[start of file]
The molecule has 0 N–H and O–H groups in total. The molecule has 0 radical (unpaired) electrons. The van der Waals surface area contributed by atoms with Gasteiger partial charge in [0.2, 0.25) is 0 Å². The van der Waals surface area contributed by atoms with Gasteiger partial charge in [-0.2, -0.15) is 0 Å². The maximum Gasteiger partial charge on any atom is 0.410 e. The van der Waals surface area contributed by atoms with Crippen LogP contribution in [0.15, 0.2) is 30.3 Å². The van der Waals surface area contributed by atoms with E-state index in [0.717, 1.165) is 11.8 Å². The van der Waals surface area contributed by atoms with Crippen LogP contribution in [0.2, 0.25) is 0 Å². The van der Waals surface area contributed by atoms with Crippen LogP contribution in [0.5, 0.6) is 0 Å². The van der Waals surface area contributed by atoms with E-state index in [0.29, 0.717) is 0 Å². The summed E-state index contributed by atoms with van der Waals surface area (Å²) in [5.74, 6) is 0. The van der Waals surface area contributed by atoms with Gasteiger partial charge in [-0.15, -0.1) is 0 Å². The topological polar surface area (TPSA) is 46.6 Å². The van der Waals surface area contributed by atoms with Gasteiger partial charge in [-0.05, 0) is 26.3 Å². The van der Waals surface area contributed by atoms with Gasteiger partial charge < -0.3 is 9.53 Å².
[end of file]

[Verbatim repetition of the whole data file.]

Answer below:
The molecule has 0 N–H and O–H groups in total. The molecule has 0 radical (unpaired) electrons. The van der Waals surface area contributed by atoms with Gasteiger partial charge in [0.2, 0.25) is 0 Å². The van der Waals surface area contributed by atoms with Gasteiger partial charge in [-0.2, -0.15) is 0 Å². The maximum Gasteiger partial charge on any atom is 0.410 e. The van der Waals surface area contributed by atoms with Crippen LogP contribution in [0.15, 0.2) is 30.3 Å². The van der Waals surface area contributed by atoms with E-state index in [0.717, 1.165) is 11.8 Å². The van der Waals surface area contributed by atoms with Crippen LogP contribution in [0.2, 0.25) is 0 Å². The van der Waals surface area contributed by atoms with Crippen LogP contribution in [0.5, 0.6) is 0 Å². The van der Waals surface area contributed by atoms with E-state index in [0.29, 0.717) is 0 Å². The summed E-state index contributed by atoms with van der Waals surface area (Å²) in [5.74, 6) is 0. The van der Waals surface area contributed by atoms with Gasteiger partial charge in [-0.15, -0.1) is 0 Å². The topological polar surface area (TPSA) is 46.6 Å². The van der Waals surface area contributed by atoms with Gasteiger partial charge in [-0.05, 0) is 26.3 Å². The van der Waals surface area contributed by atoms with Gasteiger partial charge < -0.3 is 9.53 Å².